The total cholesterol can vary by 4 to 11 percent within an individual due to multiple factors including stress, minor illness and posture. Values may also vary between different laboratories, with data suggesting that a single measurement of serum cholesterol can vary as much as 14 percent. Therefore in an individual with “true” serum cholesterol concentration of 200 mg/dL the range of expected values is 172 to 228 mg/dL.

More than one measurement of total cholesterol should therefore be obtained when treatment considerations demand a precise determination. Measurement of serum HDL-C and triglycerides may demonstrate even greater variability.

A standard serum lipid profile consists of total cholesterol, triglycerides, and HDL-cholesterol. Lipid profile should be performed after 12 to 14 hours of fasting to minimize the influence of postprandial hyperlipidemia. One can use either plasma or serum specimen. The serum cholesterol is approximately 3 percent lower than the plasma value.

 


5 Steps to Lower Risk of Alzheimer’s disease

By Dr K K Aggarwal
Filed Under Wellness | Tagged With: , , , , | | Comments Off on 5 Steps to Lower Risk of Alzheimer’s disease

• Maintain a healthy weight.

• Check your waistline.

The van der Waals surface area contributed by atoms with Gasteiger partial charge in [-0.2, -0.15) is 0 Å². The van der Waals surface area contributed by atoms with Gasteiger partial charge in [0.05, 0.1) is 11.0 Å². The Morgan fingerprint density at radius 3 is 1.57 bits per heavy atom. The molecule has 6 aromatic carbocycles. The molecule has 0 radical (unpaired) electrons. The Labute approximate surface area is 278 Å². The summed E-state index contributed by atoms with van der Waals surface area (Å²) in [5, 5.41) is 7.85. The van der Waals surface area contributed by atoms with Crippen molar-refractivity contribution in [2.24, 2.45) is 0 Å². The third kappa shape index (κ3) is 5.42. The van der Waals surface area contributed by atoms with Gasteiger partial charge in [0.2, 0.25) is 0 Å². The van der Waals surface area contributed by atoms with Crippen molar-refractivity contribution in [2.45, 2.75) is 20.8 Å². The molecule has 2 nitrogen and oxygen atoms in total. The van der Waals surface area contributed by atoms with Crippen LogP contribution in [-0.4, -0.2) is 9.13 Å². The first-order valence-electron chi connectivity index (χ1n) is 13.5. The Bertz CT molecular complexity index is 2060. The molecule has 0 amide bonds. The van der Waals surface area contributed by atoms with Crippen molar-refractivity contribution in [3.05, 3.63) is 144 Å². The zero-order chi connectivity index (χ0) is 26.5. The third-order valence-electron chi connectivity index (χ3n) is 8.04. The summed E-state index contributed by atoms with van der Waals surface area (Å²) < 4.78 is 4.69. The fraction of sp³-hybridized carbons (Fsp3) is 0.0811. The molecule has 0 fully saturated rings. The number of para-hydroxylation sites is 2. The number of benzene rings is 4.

• Eat mindfully. Emphasize colorful, vitamin–packed vegetables and fruits; whole grains; fish, lean poultry, tofu, and beans and other legumes as protein sources plus healthy fats. Cut down on unnecessary calories from sweets, sodas, refined grains like white bread or white rice, unhealthy fats, fried and fast foods, and mindless snacking. Keep a close eye on portion sizes, too.

• Exercise regularly. Aim for 2½ to 5 hours weekly of brisk walking. Or try a vigorous exercise like jogging for half that time.

• Keep an eye on important health numbers. In addition to watching your weight and waistline, keep a watch on your cholesterol, triglycerides, blood pressure and blood sugar numbers.

A mix of exercise protocol is better

By Dr K K Aggarwal
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A combination of weight training and aerobic exercise is the best prescription for overweight patients at risk for diabetes and heart disease.

Only aerobic exercise is also good as it reduces weight and inches off the waistlines. Jut weight lifting alone has very little benefit.

According to a study published in the American Journal of Cardiology, people in the weight-training group gained about 1.5 pounds and those in the aerobic group lost an average of 3 pounds and half an inch from their waists. Those who did both weight and aerobic training dropped about 4 pounds and 1 waistline inch. This group also had lower diastolic lower blood pressure as well as a decline in metabolic syndrome score. Both the aerobic-only group and the combined-exercise group also lowered their levels of bad triglycerides.

Cholesterol tips released

By Dr K K Aggarwal
Filed Under Wellness | Tagged With: , , , | | Comments Off on Cholesterol tips released

Blood lipid levels may exhibit mild seasonal variation with a drop in the summer and total cholesterol level peaking in the winter. The variation can be up to 5 mg/dL.